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  1. Technology
July 25, 1994


By CBR Staff Writer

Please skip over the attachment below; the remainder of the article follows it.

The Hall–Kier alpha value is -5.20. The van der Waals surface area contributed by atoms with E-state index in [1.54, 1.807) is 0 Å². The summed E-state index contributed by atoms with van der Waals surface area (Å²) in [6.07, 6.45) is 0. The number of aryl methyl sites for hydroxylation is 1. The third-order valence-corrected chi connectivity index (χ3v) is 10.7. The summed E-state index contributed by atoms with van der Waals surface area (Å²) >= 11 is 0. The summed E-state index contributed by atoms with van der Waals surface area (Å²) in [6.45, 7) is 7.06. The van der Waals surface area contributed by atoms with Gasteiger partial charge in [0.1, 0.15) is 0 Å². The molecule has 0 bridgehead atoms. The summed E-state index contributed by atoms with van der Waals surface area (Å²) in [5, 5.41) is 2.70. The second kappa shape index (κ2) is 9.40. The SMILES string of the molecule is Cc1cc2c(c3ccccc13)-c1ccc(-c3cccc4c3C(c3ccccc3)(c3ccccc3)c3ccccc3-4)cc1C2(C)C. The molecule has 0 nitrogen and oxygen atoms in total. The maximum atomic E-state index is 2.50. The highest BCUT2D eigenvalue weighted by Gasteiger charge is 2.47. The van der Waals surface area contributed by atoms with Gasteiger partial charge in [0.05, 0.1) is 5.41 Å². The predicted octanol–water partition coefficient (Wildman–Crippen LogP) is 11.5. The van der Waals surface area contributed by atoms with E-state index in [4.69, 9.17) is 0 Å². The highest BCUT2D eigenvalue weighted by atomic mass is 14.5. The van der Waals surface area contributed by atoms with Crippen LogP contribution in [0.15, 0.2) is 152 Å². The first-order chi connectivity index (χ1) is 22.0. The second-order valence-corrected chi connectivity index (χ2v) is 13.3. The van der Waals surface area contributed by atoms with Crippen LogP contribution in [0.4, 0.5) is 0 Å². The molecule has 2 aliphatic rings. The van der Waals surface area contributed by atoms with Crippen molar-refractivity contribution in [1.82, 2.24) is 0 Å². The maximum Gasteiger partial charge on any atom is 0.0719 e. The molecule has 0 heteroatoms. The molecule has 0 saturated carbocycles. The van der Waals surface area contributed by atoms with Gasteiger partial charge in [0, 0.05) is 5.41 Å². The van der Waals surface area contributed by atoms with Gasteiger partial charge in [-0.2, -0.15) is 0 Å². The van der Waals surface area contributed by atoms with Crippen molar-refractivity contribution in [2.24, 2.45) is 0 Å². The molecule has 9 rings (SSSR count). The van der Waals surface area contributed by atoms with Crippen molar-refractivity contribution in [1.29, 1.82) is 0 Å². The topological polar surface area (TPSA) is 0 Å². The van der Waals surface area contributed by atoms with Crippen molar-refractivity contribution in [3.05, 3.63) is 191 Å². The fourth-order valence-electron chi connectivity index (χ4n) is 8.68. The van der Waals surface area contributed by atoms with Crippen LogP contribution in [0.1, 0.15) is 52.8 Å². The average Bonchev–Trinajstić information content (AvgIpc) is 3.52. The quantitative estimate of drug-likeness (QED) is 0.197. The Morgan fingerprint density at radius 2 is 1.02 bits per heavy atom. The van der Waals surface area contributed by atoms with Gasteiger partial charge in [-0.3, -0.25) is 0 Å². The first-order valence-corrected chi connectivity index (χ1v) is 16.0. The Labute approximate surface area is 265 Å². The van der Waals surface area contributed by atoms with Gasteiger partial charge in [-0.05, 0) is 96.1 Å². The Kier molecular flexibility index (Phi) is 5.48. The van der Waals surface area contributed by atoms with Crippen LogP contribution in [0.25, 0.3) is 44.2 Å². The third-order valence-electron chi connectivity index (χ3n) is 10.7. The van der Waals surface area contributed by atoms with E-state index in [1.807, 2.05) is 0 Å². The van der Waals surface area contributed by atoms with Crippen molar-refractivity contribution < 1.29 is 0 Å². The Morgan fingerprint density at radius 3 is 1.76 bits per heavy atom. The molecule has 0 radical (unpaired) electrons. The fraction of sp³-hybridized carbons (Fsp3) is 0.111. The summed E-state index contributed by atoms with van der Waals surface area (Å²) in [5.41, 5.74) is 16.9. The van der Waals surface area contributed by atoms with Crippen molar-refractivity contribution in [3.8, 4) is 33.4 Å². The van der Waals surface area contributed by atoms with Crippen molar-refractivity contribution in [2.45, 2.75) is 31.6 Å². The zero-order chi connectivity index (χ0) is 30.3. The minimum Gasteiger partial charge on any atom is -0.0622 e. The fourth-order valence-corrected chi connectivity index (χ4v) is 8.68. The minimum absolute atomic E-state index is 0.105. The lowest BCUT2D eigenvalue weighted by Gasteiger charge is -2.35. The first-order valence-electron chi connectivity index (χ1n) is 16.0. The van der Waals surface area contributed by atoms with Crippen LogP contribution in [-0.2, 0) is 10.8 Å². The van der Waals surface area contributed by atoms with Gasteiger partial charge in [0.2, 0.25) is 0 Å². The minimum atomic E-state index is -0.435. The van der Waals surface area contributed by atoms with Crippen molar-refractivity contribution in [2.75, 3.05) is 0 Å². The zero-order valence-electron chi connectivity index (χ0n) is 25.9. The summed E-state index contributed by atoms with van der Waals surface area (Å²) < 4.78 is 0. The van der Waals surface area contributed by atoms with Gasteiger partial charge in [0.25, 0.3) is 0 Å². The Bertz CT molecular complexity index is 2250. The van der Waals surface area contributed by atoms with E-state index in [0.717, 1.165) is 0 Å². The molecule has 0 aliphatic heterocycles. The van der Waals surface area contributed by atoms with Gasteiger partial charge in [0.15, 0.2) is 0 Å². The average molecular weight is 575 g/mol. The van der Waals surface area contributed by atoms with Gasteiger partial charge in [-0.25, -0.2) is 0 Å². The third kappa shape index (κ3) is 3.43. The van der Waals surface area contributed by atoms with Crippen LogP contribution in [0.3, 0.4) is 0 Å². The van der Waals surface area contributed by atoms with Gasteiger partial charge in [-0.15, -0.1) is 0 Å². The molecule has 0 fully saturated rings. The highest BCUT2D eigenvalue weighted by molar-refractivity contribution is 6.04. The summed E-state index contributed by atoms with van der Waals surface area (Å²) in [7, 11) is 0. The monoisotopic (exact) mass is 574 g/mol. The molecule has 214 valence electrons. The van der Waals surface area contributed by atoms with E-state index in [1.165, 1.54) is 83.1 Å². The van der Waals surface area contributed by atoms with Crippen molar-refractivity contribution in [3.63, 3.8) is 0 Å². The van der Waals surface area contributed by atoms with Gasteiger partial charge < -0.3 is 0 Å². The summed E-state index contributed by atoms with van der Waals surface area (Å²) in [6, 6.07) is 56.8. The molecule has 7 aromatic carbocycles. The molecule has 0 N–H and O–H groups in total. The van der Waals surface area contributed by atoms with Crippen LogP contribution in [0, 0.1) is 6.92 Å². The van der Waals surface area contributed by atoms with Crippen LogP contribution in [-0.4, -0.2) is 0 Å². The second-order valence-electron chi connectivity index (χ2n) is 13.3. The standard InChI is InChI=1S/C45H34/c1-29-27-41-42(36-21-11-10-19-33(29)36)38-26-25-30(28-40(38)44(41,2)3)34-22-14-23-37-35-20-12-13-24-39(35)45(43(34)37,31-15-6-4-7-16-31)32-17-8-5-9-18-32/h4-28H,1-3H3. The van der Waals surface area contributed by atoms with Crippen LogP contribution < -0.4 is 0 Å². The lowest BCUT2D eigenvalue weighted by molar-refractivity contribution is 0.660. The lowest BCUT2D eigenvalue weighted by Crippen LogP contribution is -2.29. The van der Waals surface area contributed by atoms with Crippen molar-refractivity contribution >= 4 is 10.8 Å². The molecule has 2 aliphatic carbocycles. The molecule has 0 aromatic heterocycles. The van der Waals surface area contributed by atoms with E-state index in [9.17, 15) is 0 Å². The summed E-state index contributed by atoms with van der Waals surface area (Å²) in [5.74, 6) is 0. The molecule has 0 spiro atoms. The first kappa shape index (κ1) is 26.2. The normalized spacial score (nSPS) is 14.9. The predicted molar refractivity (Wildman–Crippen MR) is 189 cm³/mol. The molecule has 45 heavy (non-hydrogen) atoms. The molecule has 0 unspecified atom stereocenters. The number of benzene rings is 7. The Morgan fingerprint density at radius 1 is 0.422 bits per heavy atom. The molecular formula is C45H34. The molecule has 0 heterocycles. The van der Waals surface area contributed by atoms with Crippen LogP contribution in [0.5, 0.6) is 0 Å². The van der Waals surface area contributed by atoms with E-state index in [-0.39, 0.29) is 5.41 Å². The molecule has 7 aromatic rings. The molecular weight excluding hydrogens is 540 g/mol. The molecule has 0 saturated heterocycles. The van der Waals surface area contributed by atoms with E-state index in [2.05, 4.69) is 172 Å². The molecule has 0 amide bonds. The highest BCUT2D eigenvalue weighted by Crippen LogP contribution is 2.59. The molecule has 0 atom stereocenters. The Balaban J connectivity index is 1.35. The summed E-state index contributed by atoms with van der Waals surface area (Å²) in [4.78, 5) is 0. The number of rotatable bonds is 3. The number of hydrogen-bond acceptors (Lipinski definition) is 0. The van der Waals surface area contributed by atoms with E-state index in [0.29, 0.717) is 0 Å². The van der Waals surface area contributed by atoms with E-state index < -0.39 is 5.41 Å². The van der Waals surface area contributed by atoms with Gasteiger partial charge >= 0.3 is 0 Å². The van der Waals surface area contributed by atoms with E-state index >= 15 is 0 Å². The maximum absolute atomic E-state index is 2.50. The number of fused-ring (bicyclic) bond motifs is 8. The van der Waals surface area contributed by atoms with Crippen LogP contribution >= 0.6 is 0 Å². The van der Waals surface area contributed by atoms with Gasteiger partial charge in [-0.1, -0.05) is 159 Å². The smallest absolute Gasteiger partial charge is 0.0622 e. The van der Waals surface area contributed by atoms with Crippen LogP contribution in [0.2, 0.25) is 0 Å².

Apparently ground-based flight simulators are not as effective in training pilots as is generally believed and Buffalo, New York-based research organisation Calspan Corp has taken the idea one step further with its real-time in-flight simulator. The firm has modified a variable-stability LearJet 25 by replacing a front seat with variable electrohydraulic feel systems and incorporating a digitally-controlled analogue computer to give the pilot the feel of flying one aircraft while actually flying the LearJet. The plane comes over to the UK regularly to help with training at the International Test Pilot School at Cranfield Airfield in Bedford and is generally used to help already experienced pilots get a feel for different types of aircraft before they fly them for real or to help test out a prototype aircraft before it is actually built. One problem with ground simulators is pilot-induced oscillation, which occurs when the pilot gives and instruction, but because of the nature of the equipment, the response is not immediate. If the pilot immediately follows with a further instruction as the original request has been carried out, then an oscillation occurs as the instructions given don’t meet exactly with what the desired movement was. With a ground simulator, the pilot can compensate for this, but in the air the effect is more noticeable. The LearJet simulator can also be used to help develop software to avoid this problem. The software development environment is based on the Simulink graphical block diagram-oriented interface to Matlab from MathWorks Inc and can be used on a Sun Microsystems Inc workstation, Macintosh or personal computer. The user puts together a block diagram format of the plane or flight control system to be simulated, which once entered graphically, can be analysed on the desktop. The hardware consists of a 20-slot AT backplane and the host processor is a single-board 33MHz 80486 computer with 8Mb memory. Mass storage is provided by an internal 90Mb Bernoulli removable-cartridge disk drive from Iomega Corp. The flight simulator has one signal processor subsystem from dSpace GmbH and two others from Datel Inc that are used to implement the model-following flight control laws. The model following is an implicit three axis system which means the LearJet acts as if it were the aircraft that is being simulated. The LearJet is then forced to have the same accelerations as the model. At the Test Pilot School, the system is used to build a model with problems that the student has to identify and correct and then the students fly it and see whether they are correct or they can make modifications while in the air – although in the case of the Learjet being pushed over its limits there is an automatic safety cut out so the LearJet can be flown as itself.

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